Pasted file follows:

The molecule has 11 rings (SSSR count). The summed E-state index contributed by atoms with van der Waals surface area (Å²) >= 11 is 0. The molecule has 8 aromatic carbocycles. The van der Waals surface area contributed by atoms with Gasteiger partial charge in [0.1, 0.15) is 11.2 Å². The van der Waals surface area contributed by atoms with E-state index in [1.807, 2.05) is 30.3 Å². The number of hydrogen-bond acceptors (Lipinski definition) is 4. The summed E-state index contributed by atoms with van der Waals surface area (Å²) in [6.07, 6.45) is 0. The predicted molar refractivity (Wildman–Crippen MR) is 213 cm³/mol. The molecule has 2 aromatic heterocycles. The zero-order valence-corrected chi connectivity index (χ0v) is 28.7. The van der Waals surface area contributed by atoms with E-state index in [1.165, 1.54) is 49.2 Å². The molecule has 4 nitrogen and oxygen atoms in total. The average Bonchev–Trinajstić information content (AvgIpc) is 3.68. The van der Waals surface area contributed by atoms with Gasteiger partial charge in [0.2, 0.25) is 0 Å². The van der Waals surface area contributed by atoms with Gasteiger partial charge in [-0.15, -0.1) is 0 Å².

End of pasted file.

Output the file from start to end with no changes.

The molecule has 11 rings (SSSR count). The summed E-state index contributed by atoms with van der Waals surface area (Å²) >= 11 is 0. The molecule has 8 aromatic carbocycles. The van der Waals surface area contributed by atoms with Gasteiger partial charge in [0.1, 0.15) is 11.2 Å². The van der Waals surface area contributed by atoms with E-state index in [1.807, 2.05) is 30.3 Å². The number of hydrogen-bond acceptors (Lipinski definition) is 4. The summed E-state index contributed by atoms with van der Waals surface area (Å²) in [6.07, 6.45) is 0. The predicted molar refractivity (Wildman–Crippen MR) is 213 cm³/mol. The molecule has 2 aromatic heterocycles. The zero-order valence-corrected chi connectivity index (χ0v) is 28.7. The van der Waals surface area contributed by atoms with E-state index in [1.165, 1.54) is 49.2 Å². The molecule has 4 nitrogen and oxygen atoms in total. The average Bonchev–Trinajstić information content (AvgIpc) is 3.68. The van der Waals surface area contributed by atoms with Gasteiger partial charge in [0.2, 0.25) is 0 Å². The van der Waals surface area contributed by atoms with Gasteiger partial charge in [-0.15, -0.1) is 0 Å².